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Study finds violent games ‘emotionally desensitizing’

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Video game industry critics have long held that people who play violent games become less affected by real world tragedies. Now they might have some science backing them up.

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Grand Theft Auto IV (Rockstar Games)

Researchers at the University of Bonn in Germany say a new study finds brain activity from heavy gamers is noticeably different than that of non-players -- and that violent games could be "emotionally desensitizing" after extended exposure.

The results from the study, which were published in the scientific journal Biological Psychology, are bound to be a source of controversy.

The psychologists, epileptologists and neurologists who ran this test came to their conclusions after exposing core gamers (defined by those who play first-person shooters for an average of 15 hours per week) and non-gamers to a series of images that trigger emotions in the human brain.

They monitored brain activity of both groups. In the amygdalas region, which is strongly involved in processing negative emotions, reactions were about even. But in the left medial frontal lobes, which controls fear or aggression, reactions among non-gamers were much more pronounced.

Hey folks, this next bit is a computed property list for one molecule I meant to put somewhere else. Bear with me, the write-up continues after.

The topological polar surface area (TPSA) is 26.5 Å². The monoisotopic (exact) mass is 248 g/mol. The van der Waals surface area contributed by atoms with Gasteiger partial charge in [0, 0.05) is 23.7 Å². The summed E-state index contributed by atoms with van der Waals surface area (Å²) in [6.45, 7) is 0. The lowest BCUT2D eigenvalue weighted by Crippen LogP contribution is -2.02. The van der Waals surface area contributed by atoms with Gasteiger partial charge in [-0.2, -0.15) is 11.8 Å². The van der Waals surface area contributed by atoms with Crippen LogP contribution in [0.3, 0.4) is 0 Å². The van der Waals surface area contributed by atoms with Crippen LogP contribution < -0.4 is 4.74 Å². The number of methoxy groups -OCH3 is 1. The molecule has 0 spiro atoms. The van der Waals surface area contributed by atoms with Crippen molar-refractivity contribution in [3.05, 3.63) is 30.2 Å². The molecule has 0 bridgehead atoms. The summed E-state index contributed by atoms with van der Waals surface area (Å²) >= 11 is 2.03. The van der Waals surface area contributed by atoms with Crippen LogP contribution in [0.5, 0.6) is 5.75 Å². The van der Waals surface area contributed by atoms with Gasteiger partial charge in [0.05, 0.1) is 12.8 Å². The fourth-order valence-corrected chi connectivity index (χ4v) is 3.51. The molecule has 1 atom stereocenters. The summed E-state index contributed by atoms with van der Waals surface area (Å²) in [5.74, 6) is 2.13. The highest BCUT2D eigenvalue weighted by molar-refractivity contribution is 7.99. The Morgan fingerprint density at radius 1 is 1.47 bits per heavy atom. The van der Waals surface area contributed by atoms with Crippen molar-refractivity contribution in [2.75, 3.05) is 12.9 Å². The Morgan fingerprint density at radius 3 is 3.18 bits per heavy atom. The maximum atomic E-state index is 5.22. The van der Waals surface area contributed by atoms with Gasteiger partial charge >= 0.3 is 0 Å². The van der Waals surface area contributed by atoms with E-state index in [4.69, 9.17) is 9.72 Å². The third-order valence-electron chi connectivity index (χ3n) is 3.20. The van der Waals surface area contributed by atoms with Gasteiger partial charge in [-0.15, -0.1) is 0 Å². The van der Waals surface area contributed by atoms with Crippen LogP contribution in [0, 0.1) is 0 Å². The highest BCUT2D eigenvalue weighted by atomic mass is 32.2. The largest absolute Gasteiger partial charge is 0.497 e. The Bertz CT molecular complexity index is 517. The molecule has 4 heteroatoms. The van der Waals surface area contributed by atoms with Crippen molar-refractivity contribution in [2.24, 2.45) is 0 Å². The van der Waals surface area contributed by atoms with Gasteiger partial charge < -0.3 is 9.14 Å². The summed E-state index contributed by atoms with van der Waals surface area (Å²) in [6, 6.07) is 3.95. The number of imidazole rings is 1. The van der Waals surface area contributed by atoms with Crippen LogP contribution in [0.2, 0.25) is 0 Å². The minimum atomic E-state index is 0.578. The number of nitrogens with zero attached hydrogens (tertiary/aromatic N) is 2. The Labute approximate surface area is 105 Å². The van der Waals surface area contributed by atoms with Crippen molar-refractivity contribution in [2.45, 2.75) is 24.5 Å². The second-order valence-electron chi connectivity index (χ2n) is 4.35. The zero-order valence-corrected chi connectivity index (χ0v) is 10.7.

"First-person shooters do not respond as strongly to the real, negative image material because they are used to it from their daily computer activities," said Dr. Christian Montag from the Institute of Psychology at the University of Bonn. "One might also say that they are more desensitized than the control group."

Before anti-gaming forces take a victory lap, though, it's worth noting that the researchers were very clear in noting that this desensitization is not exclusive to the gaming world. And, they noted, the results are far from definitive.

"Our results provide indications that the extensive use of first-person shooters is not without its problems, but we will need additional studies to shed some more light on the connections between violent games, brain activity, and actual behavior," said Montag.

Similar studies have shown that exposure to violent games is virtually no different than watching an action movie.  Subjects have higher adrenaline levels for a short while, then they return to normal.

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